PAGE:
7.5. Advancing backwards in Time
The original waterfalls video, a frame of which is shown in
7.6. Linear Slices of the Space-Time Volume
While in this example the slice always translates in a constant speed in the positive time, various slice angles will have different effects on the resulting video. Thus, different slice angles result in different scanning speeds of the scene. For example, maximum scanning speed is achieved with the panoramic slices. Indeed, with panoramic slices the resulting movie is very short, as all regions are played simultaneously. (The scanning speed should not be confused with the dynamics of each objects, which always preserve the original speed and direction).
The slicing scheme can create different results with different cropping of the slice, controlling the field of view of the mosaic images. This can be useful, for example, when changing the scanning speed of the scene while preserving the original field of view.
In addition to the slicing approaches so far described where the mosaicing is done from slices translating along the time axis, time manipulations effects can be obtained by changing the angle of the slice during the translation. This can make some regions move faster or slower compared to other regions. For example, if we rotate the slice about a line in the 3D space-time volume, this line will remain stationary in the generated sequence, while other regions will be moving with speed relative to the distance from the stationary line. Such slicing can be used also with a stationary camera, and it can show various effects: The top of the resulting image will move faster than its bottom, or the left side will move faster than the right side, etc.
8. Non-Linear Slices
8.1. The “Doppler” effect
For simplicity we present the distortion analysis in the one-dimensional case, when the objects are moving along the u-t plane. In our experiments, we found that the distortions caused by the motion component perpendicular to this plane were less noticeable. For example, in the panoramic dynamics most distortions are due to image features moving in the direction of the scanning camera.
We examine the area in the space time volume where a time slice intersects a path traced by a moving object. Let αc, be the angle between the time slice and the t axis. When αc=90° there is no distortion as the entire area is taken from the same frame.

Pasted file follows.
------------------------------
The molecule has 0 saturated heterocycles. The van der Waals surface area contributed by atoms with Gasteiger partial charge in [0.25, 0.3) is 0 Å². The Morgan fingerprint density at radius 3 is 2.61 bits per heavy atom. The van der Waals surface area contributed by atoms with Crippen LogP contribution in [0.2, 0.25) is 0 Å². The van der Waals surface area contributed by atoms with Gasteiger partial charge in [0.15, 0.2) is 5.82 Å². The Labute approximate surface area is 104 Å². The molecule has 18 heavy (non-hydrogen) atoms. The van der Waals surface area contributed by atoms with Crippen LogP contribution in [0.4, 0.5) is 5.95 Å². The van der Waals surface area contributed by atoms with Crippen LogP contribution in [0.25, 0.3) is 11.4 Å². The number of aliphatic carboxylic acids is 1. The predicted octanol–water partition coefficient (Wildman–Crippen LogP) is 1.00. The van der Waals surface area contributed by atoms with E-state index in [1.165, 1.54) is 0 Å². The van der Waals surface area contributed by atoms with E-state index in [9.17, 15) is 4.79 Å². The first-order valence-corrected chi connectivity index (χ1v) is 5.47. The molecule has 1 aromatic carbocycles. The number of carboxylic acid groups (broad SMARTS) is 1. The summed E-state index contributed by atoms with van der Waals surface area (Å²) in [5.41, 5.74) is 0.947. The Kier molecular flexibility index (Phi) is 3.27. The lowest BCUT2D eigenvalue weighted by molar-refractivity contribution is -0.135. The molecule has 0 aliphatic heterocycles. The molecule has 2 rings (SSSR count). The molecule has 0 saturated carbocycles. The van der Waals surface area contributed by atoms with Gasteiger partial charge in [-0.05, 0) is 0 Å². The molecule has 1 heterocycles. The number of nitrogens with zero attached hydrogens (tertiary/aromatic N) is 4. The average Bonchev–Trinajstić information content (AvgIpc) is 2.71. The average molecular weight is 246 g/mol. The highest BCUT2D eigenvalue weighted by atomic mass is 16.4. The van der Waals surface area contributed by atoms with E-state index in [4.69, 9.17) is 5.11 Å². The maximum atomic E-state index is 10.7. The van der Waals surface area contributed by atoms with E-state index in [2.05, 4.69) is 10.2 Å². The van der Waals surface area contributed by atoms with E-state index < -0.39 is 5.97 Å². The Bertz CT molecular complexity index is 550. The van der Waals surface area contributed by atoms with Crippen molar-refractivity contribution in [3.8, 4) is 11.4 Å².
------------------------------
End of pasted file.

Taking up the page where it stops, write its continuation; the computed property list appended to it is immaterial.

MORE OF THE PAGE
Let α0 be the angle between the path of the object and the t axis. When αo=0 the object is stationary and again there is no distortion. It can be shown that the distortion is proportional to
In the particular case of panoramic dynamosaicing, the effect of linear slicing of the space time volume on moving objects can be understood by imagining a virtual “slit” camera which scans the scene, as in done in . Similar to the general case, the width wnew in the panoramic movie of an object with original width woriginal will be:
where vc and vo are the velocities of the slit and the object correspondingly. Note that for panoramic dynamosaicing, the velocity of the slit is a combination of the velocities of the camera and the slice.
Objects moving opposite to the scanning direction have negative velocity (vo<0). This implies that such objects will shrink, while objects moving in the camera direction will expand, as long as they move more slowly than the camera. The chronological order of very fast objects may be reversed. Notice also that when the camera motion vc is large, wnew approaches woriginal which means that when the camera is moving fast enough relative to the objects in the scene, these distortions become insignificant.
The shrinking and expansion effects just described have some interesting resemblance to the well known Doppler Effect. The frequencies of object motions getting closer become higher, while the frequencies of object motions moving far away become lower.
8.2. Non-Linear Slices
Slicing with straight lines, as discussed above, can produce impressive panoramic videos. Sometimes, however, moving objects in the scene are distorted in a way that is too disturbing. This includes fast moving objects, or rigid objects that lose their rigidity in the resulting movies.
It is indeed possible to minimize the distortions at selected areas (e.g. at points of interest), while increasing the potential distortions in other regions. Such varying distortion can be implemented using slices that are not straight, as demonstrated in
9. Parallax Effects
So far we have discussed the effects of time flow manipulation on a scene with moving objects. We will now consider a different type of image motion: motion parallax. While general video sequences may have both motion parallax and moving objects, for the sake of clarity we discuss the parallax issue separately from moving objects. It will be assumed that the input video sequences are captured by a camera translating sideways.
It has been found by the inventors that when a scene is scanned by a translating camera, the time flow pattern shown in
To understand the meaning of these different time fronts, assume two pictures from a translating camera viewing a house. In one picture the house is in the right side of the input picture and in the other input picture the house is on the left side. When the house is on the right side of the picture, we see the left side of the house. When the house is on the left side of the picture, we see the right side of the house. For this reason,
Another interesting case, shown in
9. Video Splicing
Kwatra et al.  describe a method for splicing together video clips using graph cuts. Specifically, they search for an optimal spatio-temporal surface T that will make the seam between the two video clips as invisible as possible. This splicing scheme is illustrated in